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All that Glitters is Gold an Silver
There is still a huge demand for gold and silver. They represent the traditional means of retaining economic value when financial systems fail or go into hyper-inflation. Gold and silver have gone down quite a bit recently, but are still far above the price level of just three years ago.
Commodities are hoarded and grabbed as representing something real. At least you can have possession of something valuable if you own gold or sliver. Future trading, options and other instances of derivatives trading can muddle the issue. A precious metal futures contract is a legally binding agreement for the delivery of an amount of the metal at a future date. You can take either a long position, to sell or a short position, to buy at that date, at a set price. Most of these contracts are never actually delivered on because the contract is offset before the delivery date. For example, trader Z buys a long contract to sell gold on March 1st, 2007 at 5, in December 2006. He sees the market going down, and on January 1st, he buys a contract to buy gold (short contract) at 0. In this case there is a profit margin, since he’s buying it at a lower price than he is selling it, but never actually delivers physical gold.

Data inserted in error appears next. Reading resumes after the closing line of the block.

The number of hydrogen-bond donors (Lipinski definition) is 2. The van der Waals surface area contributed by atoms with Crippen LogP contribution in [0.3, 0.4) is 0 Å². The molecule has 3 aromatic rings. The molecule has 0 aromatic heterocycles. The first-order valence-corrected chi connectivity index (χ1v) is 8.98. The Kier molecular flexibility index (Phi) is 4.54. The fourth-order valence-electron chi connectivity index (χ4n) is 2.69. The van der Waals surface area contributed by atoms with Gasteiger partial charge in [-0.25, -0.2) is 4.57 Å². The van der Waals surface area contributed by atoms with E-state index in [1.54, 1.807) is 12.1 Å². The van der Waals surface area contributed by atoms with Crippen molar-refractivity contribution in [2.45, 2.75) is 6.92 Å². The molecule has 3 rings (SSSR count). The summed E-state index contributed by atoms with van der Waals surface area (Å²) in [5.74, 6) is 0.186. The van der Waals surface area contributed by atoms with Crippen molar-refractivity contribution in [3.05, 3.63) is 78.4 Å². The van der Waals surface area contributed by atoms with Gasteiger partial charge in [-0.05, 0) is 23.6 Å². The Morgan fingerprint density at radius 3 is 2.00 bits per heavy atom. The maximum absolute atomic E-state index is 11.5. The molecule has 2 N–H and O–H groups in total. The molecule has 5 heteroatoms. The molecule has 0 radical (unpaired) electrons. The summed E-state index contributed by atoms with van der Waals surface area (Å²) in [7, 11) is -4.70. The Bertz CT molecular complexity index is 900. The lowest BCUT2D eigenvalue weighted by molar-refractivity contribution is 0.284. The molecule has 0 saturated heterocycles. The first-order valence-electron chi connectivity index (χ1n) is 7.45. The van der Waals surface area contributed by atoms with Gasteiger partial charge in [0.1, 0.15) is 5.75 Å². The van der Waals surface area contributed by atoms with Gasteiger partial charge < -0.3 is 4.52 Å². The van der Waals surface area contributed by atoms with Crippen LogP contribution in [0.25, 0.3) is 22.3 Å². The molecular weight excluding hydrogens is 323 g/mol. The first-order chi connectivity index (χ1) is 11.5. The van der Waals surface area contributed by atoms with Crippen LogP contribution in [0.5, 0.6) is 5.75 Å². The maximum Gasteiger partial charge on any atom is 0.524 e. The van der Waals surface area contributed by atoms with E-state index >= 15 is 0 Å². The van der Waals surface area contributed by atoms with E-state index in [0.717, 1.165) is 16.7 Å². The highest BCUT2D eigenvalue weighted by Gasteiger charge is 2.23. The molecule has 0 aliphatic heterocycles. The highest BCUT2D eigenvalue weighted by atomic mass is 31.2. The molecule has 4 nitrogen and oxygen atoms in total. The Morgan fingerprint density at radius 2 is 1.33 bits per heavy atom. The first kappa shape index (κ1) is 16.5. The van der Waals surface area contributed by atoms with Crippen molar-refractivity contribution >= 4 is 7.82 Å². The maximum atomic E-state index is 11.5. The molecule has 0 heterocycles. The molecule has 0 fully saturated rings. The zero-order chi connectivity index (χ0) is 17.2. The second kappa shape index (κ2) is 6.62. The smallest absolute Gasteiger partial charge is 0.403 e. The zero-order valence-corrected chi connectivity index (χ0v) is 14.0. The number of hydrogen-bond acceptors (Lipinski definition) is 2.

The people functioning in this trading market are generally characterized as hedgers or speculators. The hedger buy a position opposite to what their position is in the physical market. Theoretically, the futures market is a useful place for people involved in physical goods to hedge against price fluctuations. In reality, the speculators far outnumber the hedgers, and have taken over in terms of price movements. A hedger could be a jeweler or a central bank involved in buying or selling gold as part of its financial functions. They buy gold for use, but also buy a futures contract if they think the price will either drop or go up. They can elect to offset this contract before the day that it is due, or they can let the contract go to full term and buy or sell the actual gold in the contract. If they buy a contract saying the price of gold will be at a certain price, and the price goes down on the market, they in effect end up paying an insurance fee, by being forced to offset the contract, but if the price actual goes up, they can hold onto the contract and get physical delivery of the gold at a lower price.
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